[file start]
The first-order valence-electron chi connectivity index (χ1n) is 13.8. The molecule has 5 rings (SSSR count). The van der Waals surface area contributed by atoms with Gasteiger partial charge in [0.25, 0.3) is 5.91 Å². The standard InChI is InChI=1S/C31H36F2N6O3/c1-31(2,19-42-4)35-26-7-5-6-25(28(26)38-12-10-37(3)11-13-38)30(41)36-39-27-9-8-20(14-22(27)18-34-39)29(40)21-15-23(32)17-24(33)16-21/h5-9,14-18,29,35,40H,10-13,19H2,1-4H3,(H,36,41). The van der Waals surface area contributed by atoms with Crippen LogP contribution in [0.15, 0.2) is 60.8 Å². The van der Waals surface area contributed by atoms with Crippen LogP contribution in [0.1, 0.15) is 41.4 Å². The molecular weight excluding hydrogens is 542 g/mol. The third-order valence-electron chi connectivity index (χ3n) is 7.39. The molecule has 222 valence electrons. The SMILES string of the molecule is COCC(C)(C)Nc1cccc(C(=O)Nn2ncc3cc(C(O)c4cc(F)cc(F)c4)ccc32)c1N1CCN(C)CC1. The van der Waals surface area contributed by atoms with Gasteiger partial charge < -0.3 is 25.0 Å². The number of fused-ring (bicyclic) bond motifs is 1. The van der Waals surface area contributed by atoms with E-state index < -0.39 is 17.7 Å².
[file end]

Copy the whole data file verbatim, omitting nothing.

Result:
The first-order valence-electron chi connectivity index (χ1n) is 13.8. The molecule has 5 rings (SSSR count). The van der Waals surface area contributed by atoms with Gasteiger partial charge in [0.25, 0.3) is 5.91 Å². The standard InChI is InChI=1S/C31H36F2N6O3/c1-31(2,19-42-4)35-26-7-5-6-25(28(26)38-12-10-37(3)11-13-38)30(41)36-39-27-9-8-20(14-22(27)18-34-39)29(40)21-15-23(32)17-24(33)16-21/h5-9,14-18,29,35,40H,10-13,19H2,1-4H3,(H,36,41). The van der Waals surface area contributed by atoms with Crippen LogP contribution in [0.15, 0.2) is 60.8 Å². The van der Waals surface area contributed by atoms with Crippen LogP contribution in [0.1, 0.15) is 41.4 Å². The molecular weight excluding hydrogens is 542 g/mol. The third-order valence-electron chi connectivity index (χ3n) is 7.39. The molecule has 222 valence electrons. The SMILES string of the molecule is COCC(C)(C)Nc1cccc(C(=O)Nn2ncc3cc(C(O)c4cc(F)cc(F)c4)ccc32)c1N1CCN(C)CC1. The van der Waals surface area contributed by atoms with Gasteiger partial charge < -0.3 is 25.0 Å². The number of fused-ring (bicyclic) bond motifs is 1. The van der Waals surface area contributed by atoms with E-state index < -0.39 is 17.7 Å².